Maintenance fee defaulters may increase due to flat rate, says MIPFM

The flat rate will result in a lot of confusion and uncertainty among strata owners

by FARA AISYAH/ pic by RAZAK GHAZALI

THERE may be an increase in property owners who neglect their maintenance charges or sinking funds in mixed-use strata developments if they need to pay the same rate as other parcel holders.

The Malaysian Institute of Property and Facility Managers (MIPFM) president Adzman Shah Mohd Ariffin (picture) said the flat rate will result in a lot of confusion and uncertainty among strata owners.

“The rates have to be different because there are different relevant expenses. You cannot have one rate while not having to pay the same expenses. It is about paying what you are using.

“The implications of this new blanket rule include a hike in defaulters as they might want to wait for the new rate. Some property managers are also getting legal advice to challenge the court decision,” he said at a press conference in Petaling Jaya yesterday.

Adzman Shah added that the practitioners and strata property owners have long recognised the vast differences in the cost of managing and maintaining mixed-use developments from a single tower with different uses to several buildings/towers on top of podium building to enbloc/freestanding buildings situated on the same land title.

For example, there is a retail mall, serviced apartments and office units within a mixed development on the same land title.

The operational cost for the retail mall is RM2 to RM3 per sq ft per month (psf pm) against a serviced apartment at 30 sen to 40 sen psf pm and an office unit at 80 sen to RM1 psf pm.

He said the conversion to share units at the same rate will be highly inequitable and will cause disharmony among owners and joint management bodies (JMBs) as there will be an element of subsidisation between the parties.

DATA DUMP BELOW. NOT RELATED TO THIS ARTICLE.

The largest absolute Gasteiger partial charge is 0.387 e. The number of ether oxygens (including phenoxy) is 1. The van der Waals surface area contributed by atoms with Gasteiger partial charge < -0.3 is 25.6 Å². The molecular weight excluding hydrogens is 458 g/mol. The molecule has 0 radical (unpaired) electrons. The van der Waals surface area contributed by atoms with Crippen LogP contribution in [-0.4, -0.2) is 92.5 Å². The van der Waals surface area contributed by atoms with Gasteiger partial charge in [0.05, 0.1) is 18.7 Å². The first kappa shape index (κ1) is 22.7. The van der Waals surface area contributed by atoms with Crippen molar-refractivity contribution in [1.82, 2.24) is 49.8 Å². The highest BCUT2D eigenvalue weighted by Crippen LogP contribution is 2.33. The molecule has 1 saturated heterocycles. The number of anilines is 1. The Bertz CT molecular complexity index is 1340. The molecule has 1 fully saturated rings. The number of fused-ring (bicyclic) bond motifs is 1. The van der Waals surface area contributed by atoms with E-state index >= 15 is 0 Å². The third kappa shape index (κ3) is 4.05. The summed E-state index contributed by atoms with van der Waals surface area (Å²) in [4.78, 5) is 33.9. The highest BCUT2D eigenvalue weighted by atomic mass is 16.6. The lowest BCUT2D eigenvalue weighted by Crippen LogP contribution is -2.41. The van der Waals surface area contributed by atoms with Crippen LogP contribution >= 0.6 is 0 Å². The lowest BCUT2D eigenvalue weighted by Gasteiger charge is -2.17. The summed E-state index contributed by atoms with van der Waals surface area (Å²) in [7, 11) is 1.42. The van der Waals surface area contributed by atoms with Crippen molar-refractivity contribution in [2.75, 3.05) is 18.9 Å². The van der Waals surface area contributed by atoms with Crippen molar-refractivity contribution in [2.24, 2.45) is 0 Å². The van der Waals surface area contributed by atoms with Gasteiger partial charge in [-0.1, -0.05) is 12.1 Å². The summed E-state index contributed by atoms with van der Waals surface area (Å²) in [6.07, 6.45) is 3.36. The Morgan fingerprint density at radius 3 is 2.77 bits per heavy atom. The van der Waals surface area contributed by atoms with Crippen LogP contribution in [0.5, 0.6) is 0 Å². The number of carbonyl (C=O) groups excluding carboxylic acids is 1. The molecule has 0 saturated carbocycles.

“If the fund is inadequate because people want to wait for the new rate, certain facilities may not be available for use. The service vendors including the security, cleaning, lift maintenance and utilities must be paid. In the meantime, somebody must fork out money to pay the service providers.

“If the owners who used to pay the previous rate of maintenance fee and sinking fund now become defaulters because of the flat rate, property managers will have a lot more problems,” he said.

Adzman Shah added that generally, there is not much of a challenge in managing a building which is 80% occupied. However, if the occupancy rate is 60% or below, there is definitely a list of defaulters.

MIPFM secretary general Nageswaran Muniandy said the growing number of defaulters will cause the value of the property to depreciate due to poor maintenance.

“A lot of prospective buyers, especially the younger generations are now more aware of the maintenance of strata properties. They will go to the JMB office and request to look at the financial information of the property before buying it.

“Investors who want to sell their properties in three years would not want the property to be slapped with decreasing funds for maintenance, as property that is badly maintained will definitely be reduced in value,” he said.

MIPFM urged the Housing and Local Government Ministry to urgently look into the matter and provide an amicable solution to the issue which may involve, among others, amending the Strata Management Act 2013 (Act 757) to make Section 60(3)(b) consistent for both management corporations and JMBs, and reviewing the share units formula under First Schedule to ensure equitable treatment for all parties.